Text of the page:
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Tuesday, May 13, 2014

PCB Film Review - Tiny: A Story About Living Small

Have you ever felt oppressed by all of your stuff? Overwhelmed thinking about how much your mortgage or rent is? Disgusted by the idea of McMansion after McMansion, sitting mostly empty with room after unnecessary room? Then Tiny: A Story About Living Small is for you.


Not that you have to be an advocate to enjoy this nice little documentary. Because watching how people choose to live in a small amount of space has it's own appeal.

Here's the basic theory: people live in more space than they need, so a small group of people have decided to try and live well in as little as 124 square feet. I'm not exactly sure how that's calculated; do they count the loft beds they all seem to favor? But that's not really what this film is about, in fact, if you're looking for a treatise on how to live small, while there are some views into how it's accomplished without going crazy (or driving your partner crazy), Tiny is more about how trying to live small makes people feel.

The story is about how Christopher Smith decided he would not only live small, but build it himself. And while he had support and some assistance from his girlfriend Merete Mueller, this is more a personal journey. One of feeling grounded in the home one lives in.

Want a tiny home? Get a tiny trailer.
Turns out that many (but not all) people who live in tiny homes choose to make them using some form of trailer, and there's a practical reason for this: in order to have such a small stand-alone structure, you need to make some choices that are difficult, not to mention expensive, to do and still follow city building codes.

They get around this by creating, in essence, a mobile home. Since it's technically a vehicle, the requirements are much different, and certain efficiencies can be achieved.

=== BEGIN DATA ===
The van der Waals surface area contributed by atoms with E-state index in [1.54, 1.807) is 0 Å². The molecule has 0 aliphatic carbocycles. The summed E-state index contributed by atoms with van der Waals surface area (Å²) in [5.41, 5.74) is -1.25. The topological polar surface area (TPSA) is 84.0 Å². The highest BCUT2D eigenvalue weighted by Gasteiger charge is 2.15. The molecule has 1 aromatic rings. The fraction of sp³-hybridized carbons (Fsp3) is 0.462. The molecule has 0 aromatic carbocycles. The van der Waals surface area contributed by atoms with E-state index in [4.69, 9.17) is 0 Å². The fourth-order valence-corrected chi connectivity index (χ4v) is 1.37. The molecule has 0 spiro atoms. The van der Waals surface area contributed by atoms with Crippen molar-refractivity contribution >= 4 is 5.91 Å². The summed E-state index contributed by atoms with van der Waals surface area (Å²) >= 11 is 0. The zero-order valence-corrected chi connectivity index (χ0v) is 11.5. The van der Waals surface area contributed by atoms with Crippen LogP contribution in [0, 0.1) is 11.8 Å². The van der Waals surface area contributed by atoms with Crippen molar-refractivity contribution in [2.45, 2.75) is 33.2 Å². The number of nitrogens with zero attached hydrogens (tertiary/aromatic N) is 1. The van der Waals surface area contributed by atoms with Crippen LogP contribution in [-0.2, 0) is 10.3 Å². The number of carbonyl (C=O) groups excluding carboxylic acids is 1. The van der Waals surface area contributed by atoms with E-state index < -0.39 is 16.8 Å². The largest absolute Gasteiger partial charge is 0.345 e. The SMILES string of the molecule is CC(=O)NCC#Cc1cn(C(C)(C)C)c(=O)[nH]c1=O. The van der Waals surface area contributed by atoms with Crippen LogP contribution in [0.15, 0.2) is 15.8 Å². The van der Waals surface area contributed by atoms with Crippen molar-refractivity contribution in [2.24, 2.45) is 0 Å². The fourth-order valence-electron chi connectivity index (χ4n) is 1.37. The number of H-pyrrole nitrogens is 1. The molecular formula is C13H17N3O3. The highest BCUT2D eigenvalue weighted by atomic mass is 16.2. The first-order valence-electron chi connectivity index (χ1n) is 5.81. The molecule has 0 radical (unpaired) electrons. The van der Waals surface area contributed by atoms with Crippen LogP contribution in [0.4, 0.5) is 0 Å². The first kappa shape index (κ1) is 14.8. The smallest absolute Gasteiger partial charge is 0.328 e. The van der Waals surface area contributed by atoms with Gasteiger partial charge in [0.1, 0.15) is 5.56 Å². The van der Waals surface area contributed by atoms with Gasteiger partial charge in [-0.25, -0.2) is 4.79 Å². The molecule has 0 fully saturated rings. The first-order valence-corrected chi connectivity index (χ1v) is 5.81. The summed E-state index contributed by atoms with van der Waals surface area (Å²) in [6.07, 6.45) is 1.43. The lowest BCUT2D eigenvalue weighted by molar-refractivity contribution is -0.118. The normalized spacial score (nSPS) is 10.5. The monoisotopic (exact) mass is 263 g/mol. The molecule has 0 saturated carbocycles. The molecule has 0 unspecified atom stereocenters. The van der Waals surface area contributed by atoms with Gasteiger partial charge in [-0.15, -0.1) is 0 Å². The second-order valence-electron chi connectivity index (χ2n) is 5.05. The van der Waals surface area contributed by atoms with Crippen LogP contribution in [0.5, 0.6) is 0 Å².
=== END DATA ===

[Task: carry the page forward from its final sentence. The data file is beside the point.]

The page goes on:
Throughout the documentary are interviews with other tiny home residents, learning about their fears, failures, and successes. And they don't always stay tiny, but they take what they've learned and apply it to slightly larger homes they find they need when their families grow.

"The outdoors is your living room,"
and other things you tell the person
who's yard you've set up shop in.
In the end, then, the film is really about re-examining what home means, and challenging the emotional assumptions we as Americans attach to home ownership.

As for the film itself, it's well made, with a pleasing score by Timothy Cleary; excellent cinematography (including some fine drone camera work) by Smith, Mueller, and Kevin Hoth (Lando system?);  and an overall sense of pacing that keeps what in essence is a year long conversation flowing and interesting.

For me, I'd like more details about just how these homes work for people, but again, that isn't what this film is. Nonetheless, I have to acknowledge my disappointment that it wasn't a little more like Small Space, Big Style, a TV show that covers the apartment version of this ideal.

Tiny: A Story About Living Small

7 out of 10 2x4s

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